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Cultural research and participatory science: an attempt to define

The Particip-Arc network intends to bring together actors working in the field of cultural research and citizen science; however, these terms need to be defined.
Cultural research is the terminology used by the French Ministry of Culture to describe its research activities in the field of culture. Partners in the Particip-Arc network identify with this term because it links together a wide range of disciplines and projects.
Citizen science was defined by François Houllier in his 2016 report as "forms of scientific knowledge production in which non-scientific professional actors – whether individuals or groups – actively and deliberately participate". This inclusive definition was chosen from the outset of the Particip-Arc project.

The expression Cultural Research and Citizen Science can therefore be understood as "forms of scientific knowledge production in the worlds or fields of culture, in which non-scientific professional actors – whether individuals or groups – participate actively and deliberately".
NB: the production of annotated corpora in a participatory form (common in the field of culture) is included in this definition, as they enable research to be carried out.

Illustration from the Natnum project: the application for collaborative consultation and annotation of digitised naturalisation decrees (1883-1930). ©Natnum

The projects identified as "cultural research and citizen science" therefore refer to schemes:

  • in which the aim of social or societal transformation is as much a consideration as the scientific aim pursued by the researcher or their institution, with the academic researchers involved having to reconcile scientific and social demands;
  • in which non-research professionals are involved at various levels of the research process, either as part of the data collection or in terms of decision making: research questions, development of protocols, interpretation, use and dissemination, or even co-ownership of the results;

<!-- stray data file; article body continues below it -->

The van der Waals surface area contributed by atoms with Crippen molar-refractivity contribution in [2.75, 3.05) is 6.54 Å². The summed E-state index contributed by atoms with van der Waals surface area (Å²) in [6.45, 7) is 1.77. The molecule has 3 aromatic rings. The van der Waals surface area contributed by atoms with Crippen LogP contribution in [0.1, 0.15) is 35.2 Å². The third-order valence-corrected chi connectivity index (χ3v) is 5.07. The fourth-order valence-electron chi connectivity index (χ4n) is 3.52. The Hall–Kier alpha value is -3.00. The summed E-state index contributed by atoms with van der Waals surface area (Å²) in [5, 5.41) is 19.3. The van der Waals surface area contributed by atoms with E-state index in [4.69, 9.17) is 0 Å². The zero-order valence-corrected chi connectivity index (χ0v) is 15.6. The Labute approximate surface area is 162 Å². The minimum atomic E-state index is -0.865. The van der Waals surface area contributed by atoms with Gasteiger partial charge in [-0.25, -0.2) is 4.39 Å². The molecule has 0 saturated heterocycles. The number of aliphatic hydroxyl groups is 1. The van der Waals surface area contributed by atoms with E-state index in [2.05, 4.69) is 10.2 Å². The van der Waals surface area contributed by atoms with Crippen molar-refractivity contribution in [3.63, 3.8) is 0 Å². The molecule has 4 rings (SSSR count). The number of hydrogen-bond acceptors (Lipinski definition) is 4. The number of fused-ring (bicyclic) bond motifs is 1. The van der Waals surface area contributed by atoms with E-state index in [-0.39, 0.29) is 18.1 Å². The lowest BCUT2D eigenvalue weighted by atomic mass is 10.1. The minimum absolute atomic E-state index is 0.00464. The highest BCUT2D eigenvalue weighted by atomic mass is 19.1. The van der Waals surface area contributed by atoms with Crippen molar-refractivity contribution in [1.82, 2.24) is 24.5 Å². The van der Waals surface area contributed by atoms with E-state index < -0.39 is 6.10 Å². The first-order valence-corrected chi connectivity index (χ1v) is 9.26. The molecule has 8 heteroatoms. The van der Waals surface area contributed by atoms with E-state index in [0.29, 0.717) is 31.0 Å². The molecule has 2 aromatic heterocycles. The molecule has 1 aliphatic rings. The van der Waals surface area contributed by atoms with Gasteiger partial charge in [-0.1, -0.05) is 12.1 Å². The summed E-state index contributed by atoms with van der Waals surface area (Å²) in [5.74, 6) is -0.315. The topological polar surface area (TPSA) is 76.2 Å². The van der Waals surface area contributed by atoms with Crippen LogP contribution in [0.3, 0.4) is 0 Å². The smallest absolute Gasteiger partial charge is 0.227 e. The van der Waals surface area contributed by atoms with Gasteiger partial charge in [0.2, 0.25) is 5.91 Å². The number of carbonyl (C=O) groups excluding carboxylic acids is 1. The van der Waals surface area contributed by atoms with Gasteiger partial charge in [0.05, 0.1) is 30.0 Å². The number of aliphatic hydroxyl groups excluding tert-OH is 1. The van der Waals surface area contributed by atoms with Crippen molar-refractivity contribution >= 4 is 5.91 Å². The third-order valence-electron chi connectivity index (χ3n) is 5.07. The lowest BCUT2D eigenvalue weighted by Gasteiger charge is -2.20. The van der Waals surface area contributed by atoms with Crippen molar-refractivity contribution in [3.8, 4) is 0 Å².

• focused on sharing experiences and experimentations, leading to innovation and the need to manage risks associated with the robustness of the approach (independence, ethics, etc.) and the results (validation, reproducibility, etc.).
General view of domus PC1 first excavated by J-G. Bulliot. Bulliot ©Bibracte, Antoine Maillier

Defining the boundaries of cultural research and citizen science

The composition of the Particip-Arc network in terms of fields, professions and functions (professor, senior lecturer, research engineer, design engineer, heritage curator, archivist, librarian, director of a research institute or service, project manager, project coordinator, web team leader, PhD student, post-doctoral researcher, etc. ) and a wide variety of actors, including research disciplines linked to the field of culture, artists involved in art research and research-creation, and heritage and library professionals undertaking corpus production.

The fields of research covered by participants in the Particip-Arc network are:

  • Archives, libraries;
  • Heritage (tangible and intangible, general inventory);
  • Architecture, town planning;
  • Archaeology;
  • Art, music, images;
  • Linguistics;
  • Web, digital, communication, technological innovation;
  • Museology;
  • Dissemination of scientific culture.
Binaural head. Microphone used for the Locustream project, a network of open microphones that « stream » audio environments live from locations around the world ©Grégoire Lauvin, 2017

The projects may involve collecting data in the field, enhancing the corpus, innovation by and for the public, artistic creation, collecting and promoting knowledge, heritage management, etc.

The activities taken into consideration are characterised by the simultaneous presence of non-scientific professionals and at least one partner belonging to an academic research institution. A number of participatory activities have been excluded:

  • Self-organised voluntary participation (Wikipedia), whether or not it has been appropriated by researchers;
  • Activities carried out by private companies (including GAFA) whose objectives are economic and where the participant is not always informed and therefore consenting.

Avenues of funding for citizen cultural research projects

Citizen cultural research projects are supported by a wide range of actors: the European Union (Horizon Europe programmes), the State (ANR, etc.), DRAC, local authorities, foundations and sponsors.

Traditional conservation of corn on the cob in the open air and in a granary, in a Sterculia foetida (Makili, Ataúro Island, East Timor). ©Guillaud/IRD, July 2018